We had a delicious chicken curry lunch back at the guest house, then headed out for our afternoon assignments. I went to my normal afternoon session at St. Josephs to work with the young ladies who are studying to become nuns. I used a deck of cards to play a game to get them conversing in English which they really enjoyed. They are so kind and always try to feed me before I leave, but unfortunately I have to scoot out as Stephen is waiting on me so that he can round up the rest of the group. The construction workers, joined by Zoe, continued at SEAMS with sand sifting and carrying as well as cementing the roof while everyone else was able to work with and play with the children. We returned for our early evening session at SEAMS, all of us dragging a bit, to find the children with even more energy and enthusiasm than normal. We were armed with more balls, books, stickers, and cameras, which kept the children busy and happy. Stephen taught us a game to play with the children which involved a lot of running and tackling - perfect for the kids, exhausting for us! The kids love our cameras and frequently ask to take ONE picture, then run off and snap as many pictures as they can. All in all a good time was had by all.

We headed out to a restaurant where we enjoyed a delicious dinner. Some of us were able to watch some World Cup action on TVs. while others watched Joey fall asleep at the table.


Thursday, 24th June

“The value of man resides in what he gives and not in what he is capable of receiving” -Albert Einstein

In the morning I slept in through breakfast. After breakfast I went to Assisi Illam and played with the kids. They are always so energetic and happy to see us. After Assisi Illam we had lunch and went to Seam's for 3 hours. At Seam's some of us helped build the new dorms while other helped the kids with some of their school work. After helping the kids we played Kabadi, Cricket, and Coco. While we were playing kabadi, Jeremy said that the losing team should have to do 10 push-ups which everyone thought was a good idea because everyone thought that their team was going to win. My team ended up winning and the other team had to do 10 push-ups. After Seam's we went to the textile, gold, and silver markets. There we bought inexpensive jewelry, textiles, and other items. We got home from the markets at around 9 in the evening and had dinner.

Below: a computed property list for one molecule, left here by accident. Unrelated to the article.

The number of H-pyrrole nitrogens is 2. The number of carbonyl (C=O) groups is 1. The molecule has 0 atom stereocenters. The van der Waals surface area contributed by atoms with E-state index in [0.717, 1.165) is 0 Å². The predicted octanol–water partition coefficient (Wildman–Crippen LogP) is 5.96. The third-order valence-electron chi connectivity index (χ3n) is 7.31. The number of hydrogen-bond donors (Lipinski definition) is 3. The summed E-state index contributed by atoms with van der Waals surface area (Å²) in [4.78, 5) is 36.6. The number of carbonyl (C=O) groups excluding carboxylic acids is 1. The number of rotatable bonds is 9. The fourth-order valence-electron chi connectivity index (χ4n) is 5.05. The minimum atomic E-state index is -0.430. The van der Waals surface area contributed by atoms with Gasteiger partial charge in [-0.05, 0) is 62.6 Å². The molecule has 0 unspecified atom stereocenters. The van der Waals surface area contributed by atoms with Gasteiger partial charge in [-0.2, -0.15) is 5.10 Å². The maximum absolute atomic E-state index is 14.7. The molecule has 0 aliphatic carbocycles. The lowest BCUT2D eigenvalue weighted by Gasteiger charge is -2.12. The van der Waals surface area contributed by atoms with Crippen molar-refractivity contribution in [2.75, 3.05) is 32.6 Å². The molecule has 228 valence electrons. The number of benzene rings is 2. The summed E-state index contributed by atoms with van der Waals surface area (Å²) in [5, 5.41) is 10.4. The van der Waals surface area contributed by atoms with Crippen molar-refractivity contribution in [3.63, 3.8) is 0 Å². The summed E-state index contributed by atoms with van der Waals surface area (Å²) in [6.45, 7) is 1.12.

Friday, 25th June

We can do no great things, only small things with great love. ~Mother Teresa
Today was the last day of our first week of working. In the morning Cathie and I went to Assisi Illam and worked with the orphans that were off of school . We brought tons of coloring supplies and they absolutley loved it, almost as much as they love to be picked up and spun around. Zoe and the boys worked on construction at SEAMS and in the past week have made progress and friends with the local workers. After lunch the whole team joined forces and we took all of the children at Assisi Illam to a park and childrens zoo and then to the beach. We took our regular car and a "bus" which was more of a van and stuffed about twice as many people as could comfortably fit into each. The children loved to see the animals and dragged us from one animal to the next until we reached the playground. We left the park and headed to the beach, as soon as the beach was in sight the children began screaming with excitment. Everyone only went in thr water about ankle deep but some how every kid managed to become soaked head to toe, and we hadn't done much better.Right as we were all about to head back to the cars wiht most of the kids in fresh dry outfits it began pouring rain. We all rain to the cars but we stil became even more soaked and sandy than before. We headed home the bus just as crowded as ever in rush hour traffic and in the pouring rain all soaked and sandy. The bus driver played music videos and the kids danced and sang and kept entertained. By the end of the ride half of the kids had fell asleep on our laps. Overall it was a great day. It was nice to see how happy the kids were about going on the outing and to spend more time with them than normal. Our first week was successful and the challenges seem easier each day. I can already tell we will miss each kid and its only our first week.
Saturday, 26th June
"He does not live in vain; who employs his wealth, his thought, and his speech to advance the good of others." -Hindu Proverb
After a long and fulfilling week of work (and play) we earned our first free day. We started with breakfast at 7 am and left the guest house around 8:00 on our way to Pondicherry. We were all very excited when we discovered the bus had good a/c and reclining seats! The trip was fairly typical with lots of crazy traffic and horn beeping. We arrived in Kanchipuram to visit 4 Hindu temples. We got a nice surprise in the first temple when we saw 3 elephants being painted with decorations. When we went to take pictures the trainer invited us in to sit on one of the elephants. What a fun experience. The temples were very interesting and we all learned a lot about the Hindu beliefs.  After a tasty lunch we hopped back on the bus and rode to Pondicherry. After checking into our hotel we took a nice walk down the beach and had a wonderful dinner (or in the case of "Bottomless", 3 dinners!). Then it was back to the hotel to watch the US vs Ghana in the World Cup.

I've noticed that after a week in India I've grown accustomed to so many of the sites that shocked me when I first arrived. I came here with the goal of learning more about the Indian culture. I am happy to report that not only do I feel I've accomplished that goal but, thanks to Stephen, I now better understand and appreciate the Indian culture and way of life far better than I imagined I could.